Remote northern village to get on Hydro grid with $125 million hydroelectric project
The northern Quebec village of Inukjuak, which has relied on diesel fuel for electricity for decades, will finally be connected to the Hydro-Quebec grid as part of an effort to reduce greenhouse gas emissions.
Hydro-Quebec officials said the move will reduce hydrocarbon consumption by over 80 per cent and will reduce greenhouse gas emissions by 700,000 tonnes over 40 years.
The village, which is located on Hudson Bay in the Nunavik region of Quebec, is home to around 1,800 people. Like Inukjuak, hundreds of other remote communities in the region rely on diesel for power and heat.
The project is part of a 7.5 megawatt hydroelectric plant development valued at $125 million. Renewable energy company Innergex will oversee the plant’s construction and operation while Inuit corporation Pituvik will be a 50 per cent partner. Both have signed a 40-year power purchase agreement with Hydro-Quebec.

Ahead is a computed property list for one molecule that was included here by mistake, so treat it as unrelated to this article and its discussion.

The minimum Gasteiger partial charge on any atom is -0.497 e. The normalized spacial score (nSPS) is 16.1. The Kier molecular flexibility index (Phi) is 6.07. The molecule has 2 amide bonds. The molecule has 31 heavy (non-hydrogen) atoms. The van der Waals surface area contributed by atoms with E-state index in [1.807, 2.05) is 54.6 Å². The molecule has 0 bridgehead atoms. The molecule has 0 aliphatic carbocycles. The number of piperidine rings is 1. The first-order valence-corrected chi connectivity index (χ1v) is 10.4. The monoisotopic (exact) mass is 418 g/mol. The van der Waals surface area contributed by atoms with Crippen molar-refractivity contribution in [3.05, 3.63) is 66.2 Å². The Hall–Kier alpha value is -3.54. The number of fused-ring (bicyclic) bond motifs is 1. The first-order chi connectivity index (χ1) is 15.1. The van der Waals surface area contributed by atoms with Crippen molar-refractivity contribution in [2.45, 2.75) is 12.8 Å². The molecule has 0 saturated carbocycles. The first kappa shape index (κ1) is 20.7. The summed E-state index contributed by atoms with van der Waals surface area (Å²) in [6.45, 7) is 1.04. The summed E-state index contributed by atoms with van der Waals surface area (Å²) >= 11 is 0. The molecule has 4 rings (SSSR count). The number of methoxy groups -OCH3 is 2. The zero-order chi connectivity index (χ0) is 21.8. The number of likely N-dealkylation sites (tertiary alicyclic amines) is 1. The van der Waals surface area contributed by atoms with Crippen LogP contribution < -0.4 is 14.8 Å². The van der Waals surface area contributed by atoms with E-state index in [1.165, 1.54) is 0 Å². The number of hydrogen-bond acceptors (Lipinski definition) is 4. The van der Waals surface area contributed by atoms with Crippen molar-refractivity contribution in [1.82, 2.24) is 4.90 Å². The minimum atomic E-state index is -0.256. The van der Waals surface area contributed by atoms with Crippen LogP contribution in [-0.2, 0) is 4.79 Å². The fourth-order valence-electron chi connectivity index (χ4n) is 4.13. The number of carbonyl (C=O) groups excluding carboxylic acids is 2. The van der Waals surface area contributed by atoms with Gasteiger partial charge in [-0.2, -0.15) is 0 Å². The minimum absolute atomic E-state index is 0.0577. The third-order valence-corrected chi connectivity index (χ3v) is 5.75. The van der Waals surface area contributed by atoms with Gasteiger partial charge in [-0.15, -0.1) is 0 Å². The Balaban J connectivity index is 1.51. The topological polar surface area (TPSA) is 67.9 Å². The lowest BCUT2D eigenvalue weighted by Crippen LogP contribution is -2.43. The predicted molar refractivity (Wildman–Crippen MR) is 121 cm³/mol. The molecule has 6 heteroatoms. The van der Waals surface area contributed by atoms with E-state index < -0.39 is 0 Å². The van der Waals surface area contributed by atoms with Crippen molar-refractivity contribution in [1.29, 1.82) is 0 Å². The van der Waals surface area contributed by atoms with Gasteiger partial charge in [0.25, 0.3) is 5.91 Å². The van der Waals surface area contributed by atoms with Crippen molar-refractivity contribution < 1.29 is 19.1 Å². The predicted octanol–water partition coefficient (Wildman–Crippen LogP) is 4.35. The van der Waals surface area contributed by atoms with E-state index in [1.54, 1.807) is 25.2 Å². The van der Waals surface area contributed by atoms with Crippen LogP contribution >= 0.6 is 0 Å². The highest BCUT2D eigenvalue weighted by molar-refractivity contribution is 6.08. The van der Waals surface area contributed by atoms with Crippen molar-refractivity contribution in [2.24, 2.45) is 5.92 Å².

Pituvik president Eric Atagotaaluk said the project will also generate revenue for Inukjuak and create new jobs.
“During construction, we’re going to want to maximize local hiring from the contractor and post-construction, in the operating stage and management stage, that’s where we’ll be working very closely with Innergex to maximize local employment,” he said.